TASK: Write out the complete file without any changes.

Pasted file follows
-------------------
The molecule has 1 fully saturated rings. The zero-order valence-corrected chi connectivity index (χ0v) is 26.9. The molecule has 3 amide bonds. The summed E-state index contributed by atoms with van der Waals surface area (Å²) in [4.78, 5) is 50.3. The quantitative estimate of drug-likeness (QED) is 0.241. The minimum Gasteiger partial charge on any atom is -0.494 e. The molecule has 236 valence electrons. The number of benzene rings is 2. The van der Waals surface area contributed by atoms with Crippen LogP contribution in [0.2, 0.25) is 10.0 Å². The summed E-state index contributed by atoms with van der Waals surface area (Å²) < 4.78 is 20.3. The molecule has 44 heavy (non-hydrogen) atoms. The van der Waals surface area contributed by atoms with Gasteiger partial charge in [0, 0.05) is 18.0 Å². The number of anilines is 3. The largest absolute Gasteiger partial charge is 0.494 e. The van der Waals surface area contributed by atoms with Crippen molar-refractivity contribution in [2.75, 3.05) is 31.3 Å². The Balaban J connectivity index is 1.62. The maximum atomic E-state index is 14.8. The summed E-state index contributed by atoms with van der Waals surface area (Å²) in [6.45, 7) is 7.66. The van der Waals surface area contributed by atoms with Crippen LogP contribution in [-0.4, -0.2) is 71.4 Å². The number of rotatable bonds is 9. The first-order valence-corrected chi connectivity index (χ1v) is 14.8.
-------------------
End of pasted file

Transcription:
The molecule has 1 fully saturated rings. The zero-order valence-corrected chi connectivity index (χ0v) is 26.9. The molecule has 3 amide bonds. The summed E-state index contributed by atoms with van der Waals surface area (Å²) in [4.78, 5) is 50.3. The quantitative estimate of drug-likeness (QED) is 0.241. The minimum Gasteiger partial charge on any atom is -0.494 e. The molecule has 236 valence electrons. The number of benzene rings is 2. The van der Waals surface area contributed by atoms with Crippen LogP contribution in [0.2, 0.25) is 10.0 Å². The summed E-state index contributed by atoms with van der Waals surface area (Å²) < 4.78 is 20.3. The molecule has 44 heavy (non-hydrogen) atoms. The van der Waals surface area contributed by atoms with Gasteiger partial charge in [0, 0.05) is 18.0 Å². The number of anilines is 3. The largest absolute Gasteiger partial charge is 0.494 e. The van der Waals surface area contributed by atoms with Crippen molar-refractivity contribution in [2.75, 3.05) is 31.3 Å². The Balaban J connectivity index is 1.62. The maximum atomic E-state index is 14.8. The summed E-state index contributed by atoms with van der Waals surface area (Å²) in [6.45, 7) is 7.66. The van der Waals surface area contributed by atoms with Crippen LogP contribution in [-0.4, -0.2) is 71.4 Å². The number of rotatable bonds is 9. The first-order valence-corrected chi connectivity index (χ1v) is 14.8.